Kayak roll

A kayak roll (often referred to as an Eskimo roll) is the act of righting a capsized kayak by use of body motion and/or a paddle. Typically this is done by lifting the torso towards the surface, flicking the hips to right the kayak, and applying a small force by means of the paddle to assist the torso back over the boat.

The roll is an essential for paddlers who attempt serious whitewater (Class IV or greater), as exiting the boat and swimming gives the paddler less maneuverability and control, and thus leaves them more exposed than in the boat.

A kayak-mounted video of a roll in a pool

A kayaker surfaces at the end of a roll on whitewater

Kayaker coming up from a roll on flat water

The skill of righting a capsized kayak was devised by the hunter-gatherer societies that also developed the kayak as a hunting boat; the Aleut and Inuit people. The Greenland Inuit used several techniques that allowed the kayak to be righted with or without a paddle, also using only one hand, or without hands at all. A survey in Greenland in 1911 found that of a total of 2,228 hunters with a kayak of their own, 867 were able to roll.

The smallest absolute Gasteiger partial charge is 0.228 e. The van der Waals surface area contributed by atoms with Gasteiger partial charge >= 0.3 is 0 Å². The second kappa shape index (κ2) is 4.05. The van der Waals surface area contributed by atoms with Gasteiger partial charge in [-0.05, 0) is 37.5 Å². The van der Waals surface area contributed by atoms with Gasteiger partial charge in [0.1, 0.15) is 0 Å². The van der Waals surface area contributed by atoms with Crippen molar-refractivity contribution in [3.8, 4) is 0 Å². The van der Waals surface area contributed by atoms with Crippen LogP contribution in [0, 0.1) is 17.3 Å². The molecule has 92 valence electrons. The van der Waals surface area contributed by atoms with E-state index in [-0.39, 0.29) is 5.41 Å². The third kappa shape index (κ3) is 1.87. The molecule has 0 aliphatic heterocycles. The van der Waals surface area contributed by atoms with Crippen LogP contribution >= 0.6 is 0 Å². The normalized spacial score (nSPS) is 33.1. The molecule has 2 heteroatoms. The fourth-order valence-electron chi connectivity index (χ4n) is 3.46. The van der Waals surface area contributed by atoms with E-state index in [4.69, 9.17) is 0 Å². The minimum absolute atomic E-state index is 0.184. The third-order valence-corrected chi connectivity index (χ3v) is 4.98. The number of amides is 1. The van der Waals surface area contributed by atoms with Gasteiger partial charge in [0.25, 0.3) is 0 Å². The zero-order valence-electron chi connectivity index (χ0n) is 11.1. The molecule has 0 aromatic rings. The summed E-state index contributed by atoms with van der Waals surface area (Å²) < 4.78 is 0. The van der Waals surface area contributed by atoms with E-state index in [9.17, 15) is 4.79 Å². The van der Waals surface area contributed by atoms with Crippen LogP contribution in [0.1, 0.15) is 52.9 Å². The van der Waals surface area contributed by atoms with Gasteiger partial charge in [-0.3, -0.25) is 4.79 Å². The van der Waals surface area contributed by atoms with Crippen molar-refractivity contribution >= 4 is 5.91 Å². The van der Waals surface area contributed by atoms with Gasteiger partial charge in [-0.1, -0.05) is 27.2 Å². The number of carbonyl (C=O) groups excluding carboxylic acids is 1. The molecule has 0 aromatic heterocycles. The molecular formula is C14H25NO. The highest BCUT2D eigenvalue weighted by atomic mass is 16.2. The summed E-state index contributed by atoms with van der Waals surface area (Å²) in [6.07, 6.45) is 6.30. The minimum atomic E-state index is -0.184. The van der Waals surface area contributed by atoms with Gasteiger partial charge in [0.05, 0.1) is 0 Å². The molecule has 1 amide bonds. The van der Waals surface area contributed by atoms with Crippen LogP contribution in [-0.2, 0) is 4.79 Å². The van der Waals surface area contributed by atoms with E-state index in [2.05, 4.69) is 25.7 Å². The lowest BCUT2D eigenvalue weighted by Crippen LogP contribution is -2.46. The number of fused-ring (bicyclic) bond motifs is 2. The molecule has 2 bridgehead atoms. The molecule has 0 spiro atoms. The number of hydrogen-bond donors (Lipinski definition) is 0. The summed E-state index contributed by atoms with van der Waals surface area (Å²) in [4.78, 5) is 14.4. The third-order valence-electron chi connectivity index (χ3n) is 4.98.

This page was last edited on 25 May 2018, at 09:48 (UTC).
Reference: https://en.wikipedia.org/wiki/Eskimo_roll under CC BY-SA license.

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